Having monitored the sea conditions between Naha and the Kerama Islands, things didn’t look too good with possible bad weather approaching from the evening into Sunday morning, so we decided to complete our last dive of the day closer to Naha so we could safely return to port.   As we headed to the site of Ginowan Shallow Lake, I was so seasick that I doubted being able to complete my dive but I was told to get into the water as quickly as possible to escape the swaying of the boat.  Having donned my gear, I was soon heading out for what would be an easy wreck dive.   As Ginowan Shallow Lake is just off the mainland, visibility was nowhere near as good as the Kerama Islands, and it was a lot more rocky.  We used a rope for our descent and swam to about 16m to explore a simple medium-sized ship.  Shipwrecks are attractive because they are artificial reefs covered in marine life and many discoveries await.  Divers also like to take a close look at the different parts of the ship, and enjoy the thrill of observing things that normally cannot be seen up close on floating vessels.  Our dive was non-penetration diving, in which we stayed outside the boat, taking in the propellers, the hull and getting a feel for the structure.  We started at the very bottom, ascended over the vessel and down again.  I was struck by the different algae, shellfish and other creatures sticking to the boat.  It really was an artificial reef.  We came across small little windows and peered into complete darkness, except for a slight movement here and there as a fish darted by.  We saw greensnout parrotfish, decorated gobies and some anemone fish close by.

This weekend is leaving me with a lot to take in, and experiencing wreck dives, night dives and navigation just shows the obvious – that diving isn’t only about fun, it’s a skill in itself that takes lots of time to develop.  Being able to dive at the Kerama Islands (and Okinawa in general) has been a treat.  I have never tired of the endless dive sites and rich marine life of Japan’s south, and practicing my skills in top conditions has been a huge advantage.  The Kerama Islands and rest of Okinawa, with its variety of dive sites for both the novice and the experienced diver, will always be highly recommended.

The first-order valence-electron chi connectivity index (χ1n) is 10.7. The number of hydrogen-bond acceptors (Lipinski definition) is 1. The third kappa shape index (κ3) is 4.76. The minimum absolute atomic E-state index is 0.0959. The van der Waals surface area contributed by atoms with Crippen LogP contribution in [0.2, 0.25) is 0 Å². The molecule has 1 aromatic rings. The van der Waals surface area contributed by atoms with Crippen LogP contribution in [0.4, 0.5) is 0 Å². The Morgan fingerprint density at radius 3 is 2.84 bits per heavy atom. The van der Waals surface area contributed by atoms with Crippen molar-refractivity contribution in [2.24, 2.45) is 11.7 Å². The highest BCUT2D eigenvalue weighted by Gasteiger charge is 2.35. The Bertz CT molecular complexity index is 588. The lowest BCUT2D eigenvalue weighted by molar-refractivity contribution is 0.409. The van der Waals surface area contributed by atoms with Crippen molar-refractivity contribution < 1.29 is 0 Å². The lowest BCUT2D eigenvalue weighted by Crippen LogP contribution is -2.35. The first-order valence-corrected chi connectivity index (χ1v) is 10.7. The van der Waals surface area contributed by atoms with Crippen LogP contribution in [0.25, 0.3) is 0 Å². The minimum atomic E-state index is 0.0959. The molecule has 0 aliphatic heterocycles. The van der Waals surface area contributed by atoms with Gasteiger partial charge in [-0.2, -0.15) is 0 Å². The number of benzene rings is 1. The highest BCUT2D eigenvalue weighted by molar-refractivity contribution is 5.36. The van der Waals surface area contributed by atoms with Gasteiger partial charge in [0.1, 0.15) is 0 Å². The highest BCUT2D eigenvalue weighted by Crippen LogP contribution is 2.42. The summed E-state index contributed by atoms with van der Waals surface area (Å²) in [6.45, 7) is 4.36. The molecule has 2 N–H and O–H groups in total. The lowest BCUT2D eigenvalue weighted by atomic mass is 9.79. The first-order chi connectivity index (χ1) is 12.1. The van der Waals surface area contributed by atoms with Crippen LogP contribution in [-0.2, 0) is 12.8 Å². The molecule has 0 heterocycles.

November’s dives

Dive 1: Toma, Kerama Islands: depth: 14.5m, dive time: 51mins, water temp: 26C, average depth: 10.2m, entry time: 11:21AM, exit time: 12:12PM, used a 12L aluminium tank, 7kg weight belt and 5mm wetsuit.  Saw yellow box fish, top shell, butterfly fish and damsel fish.

Dive 2: Toma, Kerama Islands: depth: 25.8m, dive time: 58mins, water temp: 25C, average depth: 8.9m, entry time: 13:41, exit time: 14:39, used a 12L aluminium tank, 7kg weight belt and 5mm wetsuit.  Saw 1 giant octopus, skunk anemones, damselfish, archilles tang and longfin spadefish.

Dive 3: Ginowan Shallow Lake: depth: 16.8m, dive time: 35mins, water temp: 25.2C, average depth: 10.7m, entry time: 16:47, exit time: 17:25, used a 12L aluminium tank, 7kg weight belt and 5mm wetsuit.  Saw anemone fish, clark’s anemone fish, greensnout parrotfish and decorated gobies.

About Rising Bubbles

Based in Bristol, UK, I am a freelance writer and consultant working on Japan’s aquaculture and fisheries development. My work focuses on issues related to sustainability, research, gender, technological advancements, adaptation and resilience. I have a keen interest in the recovery of aquaculture in the Tohoku region, following the Great East Japan Earthquake and Tsunami of March 11th, 2011, and provide news stories, features and reports from Japan for national and international seafood and fisheries media. While living in Tokyo between 2006 and 2017, I worked as a freelance writer on Japan’s aquaculture and marine-related subjects, in particular scuba diving. My blog began in 2011 as a comprehensive guide to diving in Japan. I have enjoyed exploring Japan’s waters extensively and became a certified Dive Master in August 2015. I hold an MSc in Sustainable Aquaculture from the University of St Andrews, and a BA in Japanese and French from the University of Cardiff, UK.